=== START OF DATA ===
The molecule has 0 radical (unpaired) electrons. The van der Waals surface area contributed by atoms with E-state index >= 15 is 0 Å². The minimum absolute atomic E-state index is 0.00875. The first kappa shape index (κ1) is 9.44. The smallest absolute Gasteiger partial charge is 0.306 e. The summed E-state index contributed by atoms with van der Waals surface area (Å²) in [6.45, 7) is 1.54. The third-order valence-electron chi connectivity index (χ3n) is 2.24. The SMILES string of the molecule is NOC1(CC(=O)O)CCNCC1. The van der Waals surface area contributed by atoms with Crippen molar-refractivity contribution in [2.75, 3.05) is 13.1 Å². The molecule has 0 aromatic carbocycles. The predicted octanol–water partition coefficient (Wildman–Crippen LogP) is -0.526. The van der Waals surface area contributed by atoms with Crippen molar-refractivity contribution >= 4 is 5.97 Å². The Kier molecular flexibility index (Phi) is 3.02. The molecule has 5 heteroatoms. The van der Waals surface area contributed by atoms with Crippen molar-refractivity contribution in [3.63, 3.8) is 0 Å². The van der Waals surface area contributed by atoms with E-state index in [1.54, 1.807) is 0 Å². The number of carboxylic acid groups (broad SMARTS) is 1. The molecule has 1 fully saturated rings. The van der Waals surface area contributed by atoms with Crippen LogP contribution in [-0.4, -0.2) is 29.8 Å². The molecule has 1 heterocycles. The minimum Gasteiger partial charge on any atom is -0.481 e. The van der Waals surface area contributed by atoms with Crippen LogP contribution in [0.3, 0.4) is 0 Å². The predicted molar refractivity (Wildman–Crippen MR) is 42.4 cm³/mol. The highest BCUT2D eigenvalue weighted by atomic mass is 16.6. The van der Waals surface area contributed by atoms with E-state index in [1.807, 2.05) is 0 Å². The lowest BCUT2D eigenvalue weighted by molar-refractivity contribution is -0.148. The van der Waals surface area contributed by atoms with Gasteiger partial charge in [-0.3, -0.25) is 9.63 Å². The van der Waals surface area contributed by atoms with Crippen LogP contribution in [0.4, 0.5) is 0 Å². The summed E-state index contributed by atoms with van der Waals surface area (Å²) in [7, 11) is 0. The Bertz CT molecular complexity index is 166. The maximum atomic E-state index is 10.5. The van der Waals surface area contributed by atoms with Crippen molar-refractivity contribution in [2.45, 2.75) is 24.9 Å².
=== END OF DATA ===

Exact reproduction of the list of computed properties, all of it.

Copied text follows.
The molecule has 0 radical (unpaired) electrons. The van der Waals surface area contributed by atoms with E-state index >= 15 is 0 Å². The minimum absolute atomic E-state index is 0.00875. The first kappa shape index (κ1) is 9.44. The smallest absolute Gasteiger partial charge is 0.306 e. The summed E-state index contributed by atoms with van der Waals surface area (Å²) in [6.45, 7) is 1.54. The third-order valence-electron chi connectivity index (χ3n) is 2.24. The SMILES string of the molecule is NOC1(CC(=O)O)CCNCC1. The van der Waals surface area contributed by atoms with Crippen molar-refractivity contribution in [2.75, 3.05) is 13.1 Å². The molecule has 0 aromatic carbocycles. The predicted octanol–water partition coefficient (Wildman–Crippen LogP) is -0.526. The van der Waals surface area contributed by atoms with Crippen molar-refractivity contribution >= 4 is 5.97 Å². The Kier molecular flexibility index (Phi) is 3.02. The molecule has 5 heteroatoms. The van der Waals surface area contributed by atoms with Crippen molar-refractivity contribution in [3.63, 3.8) is 0 Å². The van der Waals surface area contributed by atoms with E-state index in [1.54, 1.807) is 0 Å². The number of carboxylic acid groups (broad SMARTS) is 1. The molecule has 1 fully saturated rings. The van der Waals surface area contributed by atoms with Crippen LogP contribution in [-0.4, -0.2) is 29.8 Å². The molecule has 1 heterocycles. The minimum Gasteiger partial charge on any atom is -0.481 e. The van der Waals surface area contributed by atoms with Crippen LogP contribution in [0.3, 0.4) is 0 Å². The predicted molar refractivity (Wildman–Crippen MR) is 42.4 cm³/mol. The highest BCUT2D eigenvalue weighted by atomic mass is 16.6. The van der Waals surface area contributed by atoms with E-state index in [1.807, 2.05) is 0 Å². The lowest BCUT2D eigenvalue weighted by molar-refractivity contribution is -0.148. The van der Waals surface area contributed by atoms with Gasteiger partial charge in [-0.3, -0.25) is 9.63 Å². The van der Waals surface area contributed by atoms with Crippen LogP contribution in [0.4, 0.5) is 0 Å². The summed E-state index contributed by atoms with van der Waals surface area (Å²) in [7, 11) is 0. The Bertz CT molecular complexity index is 166. The maximum atomic E-state index is 10.5. The van der Waals surface area contributed by atoms with Crippen molar-refractivity contribution in [2.45, 2.75) is 24.9 Å².